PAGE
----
Dr. Westin and Dr. Justin C. Brown discuss how physical activity can improve disease-free and overall survival in colorectal cancer and its potential application across all cancer types.   TRANSCRIPT   The guest on this podcast episode has no disclosures to declare. Dr. Westin: Hello, everybody, and welcome to another episode of JCO After Hours, the podcast where we get in depth on recent manuscripts published in the Journal of Clinical Oncology. And it is my great pleasure today to tell you we're going to be talking about a really important manuscript: “Physical Activity in Stage III Colon Cancer: CALGB/SWOG 80702 Alliance Study.” And this was published in the JCO on August 9th, 2022.   All participants in the podcast have no conflicts of interest.   And I am very excited to welcome the first author on this important paper, Dr. Justin C. Brown. He is the Director of the Cancer Metabolism Program and Assistant Professor in Cancer Energetics at the Pennington Biomedical Research Center at Louisiana State University.   Welcome, Dr. Brown. Thank you for being here. Dr. Justin C. Brown: Thanks so much for having me. Dr. Westin: So, this is some really important work, and I think we're starting to see more and more really objective data around the importance of physical activities. But before we get too far down the road, I do want to level set because this was a study in colon cancer. So, just because we have a really mixed audience, give us a quick bit of information about the standard treatment for colon cancer and where we are with survival outcomes. Dr. Justin C. Brown: Yeah. So, for most patients with early colon cancer, they'll get upfront surgery. And then a subset of patients who have high-risk features for recurrence, or have positive lymph nodes or tumor deposits, will get three or six months of chemotherapy. And outcomes have improved over time for this population, but there is still a lot of heterogeneity, in that, some patients do better than others. And you know, a lot of patients ask as they finish therapy or as they're starting therapy, "Are there things I can do that potentially could improve my outcomes?" And so, we think that this data will provide physicians with a lot of really important information regarding the benefits of physical activity during chemotherapy, as well as after therapy, for patients with stage three colon cancer. Dr. Westin: Okay, that's great. And so, again, continuing on that level-setting piece, before this study, what did we know about the impact of physical activity on outcomes in colon cancer? Dr. Justin C. Brown: So, we knew that there was some association between physical activity during chemotherapy and after chemotherapy with disease-free survival and overall survival. There have been studies that have linked those two things. There was some uncertainty about, what is the best exercise or physical activity prescription? And so, a lot of the current recommendations before this study basically said encourage patients to avoid sedentary behavior, encourage them to be as active as they can be, because some activity provides benefits over no activity. But for the patient who really wanted the specifics of how much should I be doing, when should I be doing it, what types of activities should I be doing, should I avoid certain things, the evidence was really absent. And so, what this study provides is a lot of important clarity for both physicians and patients about the types of activities that can maximize their disease-free survival and overall survival. Dr. Westin: I think that's so important because you're exactly right. We all have those patients that you give them a vague, and they're like, "No, I need instructions. I need to know how much time. I need to know what I'm doing." And it can be really frustrating because—I know personally, I'm like, "Well, this is what I do.” And I'm like, is that enough? I have no idea. So, this is really important work.   And before we get into the specifics of the work, can you just give our listeners a little information? Do we know anything else about physical activity in other cancer types? Like, beyond colon cancer, is this something that's broad-based across everybody?   Dr. Justin C. Brown: Yeah. So, there is emerging observational evidence that physical activity after diagnosis of early breast cancer, of early prostate cancer, is associated with improved disease outcomes, so disease-free survival, overall survival; that's observational data. We do have randomized clinical trial data on other quality of life endpoints and biologic endpoints in a variety of tumor types. And we know that patients who engage in physical activity or exercise during and after treatment tend to have better quality of life, they have less fatigue, they have improved physical functioning, they have reduced inflammation, improved insulin sensitivity. So, there's a variety of short, medium and potential long-term benefits to being physically active after your diagnosis of cancer. Dr. Westin: Perfect. And how did you end up here? What made you interested in this work? Dr. Justin C. Brown: So, my story dates back all the way to 2002. So, my father died from metastatic colorectal cancer. Dr. Westin: I'm sorry. Dr. Justin C. Brown: No, no, it's okay. I mean, if that didn't happen, I wouldn't be here today. And so, he is with me every day. And, when he asked his physician, "Is there anything I can do to improve my long-term outcome?" This was 2002 before we knew how patient lifestyle factors really improved or impacted disease outcomes. And so, my whole life's mission has been focused on trying to empower cancer survivors, so people from the point of diagnosis on, with information about how the choices they make outside of the oncology clinic have a profound impact on how they feel, function, and survive. And so this has come full circle for me because now I'm able to generate evidence that hopefully will inform clinical practice about how patients who are exactly like my dad and wanted to know what they could do to improve their outcomes, we now have the data that we can provide more precise recommendations about what patients might consider doing to improve their long-term disease outcomes. Dr. Westin: Great. Wow. It's so inspiring, and again, I am sorry for your loss. But I'm glad that you're really transitioning it into positive things. So, let's help everybody understand first just the overall design of the trial that you utilized, the CALGB/SWOG 80702 clinical trial. Dr. Justin C. Brown: Yeah. So this trial was a two-by-two factorial trial, and it randomized patients to three years of Celecoxib; the anti-inflammatory drug, or three years of placebo. And that was the primary analysis. The primary hypothesis was that Celecoxib would improve disease-free survival versus placebo. And that paper was published by my mentor, Jeff Meyerhardt, in JAMA last year. And that analysis showed that Celecoxib did not improve disease-free survival over placebo. The other factor of the two-by-two design was a randomization to three months of FOLFOX therapy, 5- fluorouracil and oxaliplatin, or three months of FOLFOX. And that analysis contributed to an international pooled consortium called the IDEA Consortium. And that analysis was published in 2018 in New England Journal of Medicine, and the follow-up overall survival analysis was published in Lancet Oncology in 2020. And that showed that while overall, three months of FOLFOX was not inferior to six months, there were some lower-risk patients that achieved good disease control with a shorter regimen of chemotherapy. And so, that has changed practice, and now there are certain lower-risk patients that are getting treated with three months of FOLFOX chemotherapy instead of six months. But patients with high-risk features still continue to get six months of therapy. That was the primary questions that that study was designed to answer: the Celecoxib versus placebo and then the contribution to the international pooling project to answer the question of three versus six months of postoperative therapy. Dr. Westin: Well, that's a really clever design. And then I love how you have an additional question built in here. So, why don't you explain how you incorporated your exercise objectives and also what this nested cohort design is? Dr. Justin C. Brown: Yeah. So, this is a unique opportunity to leverage an ongoing clinical trial to conduct an observational study. So, what we did is, about midway through chemotherapy, we asked patients if they wanted to participate in a lifestyle substudy. And if they chose to participate in the lifestyle substudy, they were asked questions about their physical activity and their dietary patterns and how much they weighed. And we measured those things midway through chemotherapy, and then we also measured them again about six months after patients finished their chemotherapy. And so, what this allowed us to do is to leverage all of the amazing resources that were put into place in the randomized clinical trial—that is, a homogenous patient sample, uniform treatments—and systematically ascertain disease outcomes to answer a question in an observational setting—that is, "Does physical activity relate to disease-free survival and overall survival?" So that is the nested cohort within the larger randomized clinical trial. Dr. Westin: Okay, perfect. And then just tell us how you measured the physical activity and the questionnaire that you utilized. Dr. Justin C. Brown: Yeah. So physical activity was measured by a self-reported questionnaire, and the questionnaire is included as a supplement to the JCO paper. So, if people are interested in using this questionnaire, it is available. And it asks 10 different types of physical activities, and it asks the frequency with which those activities are done in the past two months. And using the answers that the patients provided, we were able to calculate which patients were more physically active versus those that were less physically active. And we were also able to understand were the activities that they participated in more vigorous or less vigorous. So, it provided us with a lot of important details regarding the types of physical activities that patients reported during and after chemotherapy. Dr. Westin: Great. That's so interesting. And then, of course, we know diet is important, right? So, you did assess diet as well in this group. You want to give us a little bit of detail on that? Dr. Justin C. Brown: Yeah. So, we measured diet with what's called a Food Frequency Questionnaire, and it asks a series of questions regarding habitual dietary intake. And we know that people who are more physically active tend to be more mindful about what they eat. And so, that's an important confounding variable in trying to understand the relationship between physical activity and disease-free survival. So, we measured diet using that questionnaire. At the same time, we measured physical activity during and after chemotherapy. And that was included in our analysis so that we can attribute the association that we observed to the physical activity per se. Dr. Westin: Okay. And how often did you assess these time points? I'm sorry if I missed it. Dr. Justin C. Brown: So, we measured physical activity and diet two times. We measured it midway through chemotherapy, and then about six months after patients finished their chemotherapy. Because we know that activity, as well as diet, changes from when patients are being actively treated to after they finish their systemic therapy. Dr. Westin: Okay. Perfect. Great. All right, so let's hear it. What were your primary findings? Dr. Justin C. Brown: So, the benefit for the simple messaging is that any activity is better than no activity. That is, if patients need to know the bottom line, my advice is that they find an activity that they like to do and they do it for the rest of their life. For patients who want a little bit more precision, we can think about physical activity on a spectrum of intensity. So the examples I would give a patient is we can do walking, we can do jogging, and we can do running. And jogging is more intense than walking, and running is more intense than jogging. And so, if you decide to do more intense activities, you don't have to do them as much in a week. If you choose to do walking, you need to do more walking than if you choose to do running. And so, this will help to clarify what types of activities are beneficial. So, some people might choose to play tennis, which is a vigorous activity, one day a week. And that would provide them—from our analysis, that provides them with a disease-free survival and overall survival benefit. If a patient says, "My joints are too old and too achy that I can't play tennis, but I can walk around my neighborhood," then we know that those patients may need to do a little bit more activity, maybe a 20 to 30 minutes a day, three to five days a week, in order to achieve a meaningful disease-free survival benefit. So, this helps us to understand with a little bit more precision what we should be advising patients. And if patients say, "I can't do this” or “I prefer to do that," that helps us to have evidence-based recommendations about what is likely to be beneficial and worthwhile to improve their long-term disease outcomes. Dr. Westin: It's so awesome. And I think it's so great to have just very clear guidelines that we can give our patients. I know I've said it already during this podcast, but every time I—because I think we all get so frustrated with these vague recommendations, like, "Okay, drink water, eat healthy." You know, really, I want bullet points of what I can do. Now, we talked a little bit about some of the findings in other cancer types that were already existing. So, can we extrapolate your findings to other cancer types? Dr. Justin C. Brown: I think there is a reasonable expectation that our findings can probably generalize to early-stage breast cancer and maybe to prostate cancer. And the reason I say this is because these are tumor sites where there is existing evidence that being more physically active is associated with improved long-term disease outcomes. Now, the specific magnitude of benefit, I'm not sure if that will generalize. But I do think that this study provides a framework to start thinking about how we can understand the specific characteristics of physical activity that might be more or less important in terms of maximizing long-term disease outcomes. Dr. Westin: That is perfect. So, tell me, what are your next steps with this work? Dr. Justin C. Brown: So, one of the findings that this study reported was that patients who were more physically active during their chemotherapy were more likely to receive more of their planned chemotherapy. They had a higher chemotherapy RDI. So, some of us on this paper have been very fortunate that we received funding from the National Cancer Institute to launch a Bayesian Adaptive Trial of exercise, aerobic exercise, during chemotherapy, and the primary study endpoint is chemotherapy relative dose intensity. So, what we're going to be able to do is to understand, in a randomized clinical trial setting, does different doses of aerobic exercise have a causal effect on improving chemotherapy RDI? Because one of the hypothesized mechanisms through which we think physical activity may improve disease-free survival and overall survival is it enhances a patient's ability to tolerate systemic therapy. And so, we have the funding. We are in the process of planning that study. It should begin later this year, and that will provide us with concrete randomized evidence to understand if exercise during chemotherapy for colon cancer has a causal effect and can improve adherence to systemic therapy. Dr. Westin: That's outstanding. And can our listeners potentially participate in that? Are you looking for sites? Dr. Justin C. Brown: So this study will be launched at Pennington Biomedical Research Center, where I am, in Baton Rouge. This study will also take place at Kaiser Permanente, Northern California, so if there are people on the West Coast listening, as well as at Dana-Farber Cancer Institute in Boston. And so, we are part of a larger consortium of four studies that are trying to understand the benefits of both exercise as well as nutrition and their role in impacting how patients feel, function, and tolerate anti-cancer therapy in a variety of cancer sites. And we are focused on colon cancer, specifically. Dr. Westin: Well, that's great. I hope our listeners will get involved. And those of our listeners that are survivors, you heard some very clear data on what you can do to help impact your overall survival, as well as quality of life. So, I hope you'll implement that. Thank you again so much for being here, Dr. Brown. The time just flew by. And again, for the listeners, this was the JCO manuscript published August 9th, 2022, “Physical Activity in Stage III Colon Cancer: The CALGB/SWOG 80702 Trial.” And until next time, we'll see you at JCO After Hours. Take care.   The purpose of this podcast is to educate and to inform. This is not a substitute for professional medical care and is not intended for use in the diagnosis or treatment of individual conditions. Guests on this podcast express their own opinions, experience, and conclusions. Guest statements on the podcast do not express the opinions of ASCO. The mention of any product, service, organization, activity or therapy should not be construed as an ASCO endorsement.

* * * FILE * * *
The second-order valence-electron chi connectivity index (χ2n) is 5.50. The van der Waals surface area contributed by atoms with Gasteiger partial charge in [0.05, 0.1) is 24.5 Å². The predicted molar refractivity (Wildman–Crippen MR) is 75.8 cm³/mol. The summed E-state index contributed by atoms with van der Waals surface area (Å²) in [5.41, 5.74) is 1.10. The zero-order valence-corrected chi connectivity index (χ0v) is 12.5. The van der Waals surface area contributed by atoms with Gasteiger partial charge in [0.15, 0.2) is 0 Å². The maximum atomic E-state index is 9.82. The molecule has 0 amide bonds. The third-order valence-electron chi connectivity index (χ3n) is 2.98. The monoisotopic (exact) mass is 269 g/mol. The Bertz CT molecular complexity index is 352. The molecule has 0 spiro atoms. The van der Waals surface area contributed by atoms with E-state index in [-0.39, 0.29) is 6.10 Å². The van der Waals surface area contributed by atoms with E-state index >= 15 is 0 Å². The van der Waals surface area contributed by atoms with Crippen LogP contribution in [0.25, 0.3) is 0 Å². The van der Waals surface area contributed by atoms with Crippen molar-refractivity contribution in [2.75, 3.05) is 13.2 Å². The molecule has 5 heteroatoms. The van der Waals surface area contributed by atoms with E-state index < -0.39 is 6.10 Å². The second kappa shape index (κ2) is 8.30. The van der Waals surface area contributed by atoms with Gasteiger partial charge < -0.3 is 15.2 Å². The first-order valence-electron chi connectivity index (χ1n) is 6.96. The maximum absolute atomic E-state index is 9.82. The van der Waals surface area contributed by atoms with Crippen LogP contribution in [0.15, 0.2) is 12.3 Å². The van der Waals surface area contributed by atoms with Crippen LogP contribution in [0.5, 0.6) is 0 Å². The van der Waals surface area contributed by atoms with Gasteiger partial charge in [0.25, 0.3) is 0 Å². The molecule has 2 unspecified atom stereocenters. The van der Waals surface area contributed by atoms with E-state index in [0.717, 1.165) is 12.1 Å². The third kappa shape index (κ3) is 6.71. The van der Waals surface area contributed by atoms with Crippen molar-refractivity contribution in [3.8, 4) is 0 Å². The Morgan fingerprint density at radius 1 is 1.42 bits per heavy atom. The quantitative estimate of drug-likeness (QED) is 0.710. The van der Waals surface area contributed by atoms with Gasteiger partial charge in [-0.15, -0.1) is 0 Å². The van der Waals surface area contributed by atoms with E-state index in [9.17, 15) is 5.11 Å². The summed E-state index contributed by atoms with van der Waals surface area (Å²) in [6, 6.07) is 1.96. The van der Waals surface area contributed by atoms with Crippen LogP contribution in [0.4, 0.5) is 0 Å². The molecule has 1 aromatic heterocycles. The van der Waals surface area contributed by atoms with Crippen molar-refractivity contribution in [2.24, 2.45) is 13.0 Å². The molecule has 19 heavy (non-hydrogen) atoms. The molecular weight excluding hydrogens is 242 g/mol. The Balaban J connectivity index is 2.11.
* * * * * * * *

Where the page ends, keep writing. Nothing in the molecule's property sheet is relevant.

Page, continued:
Inside the GENOME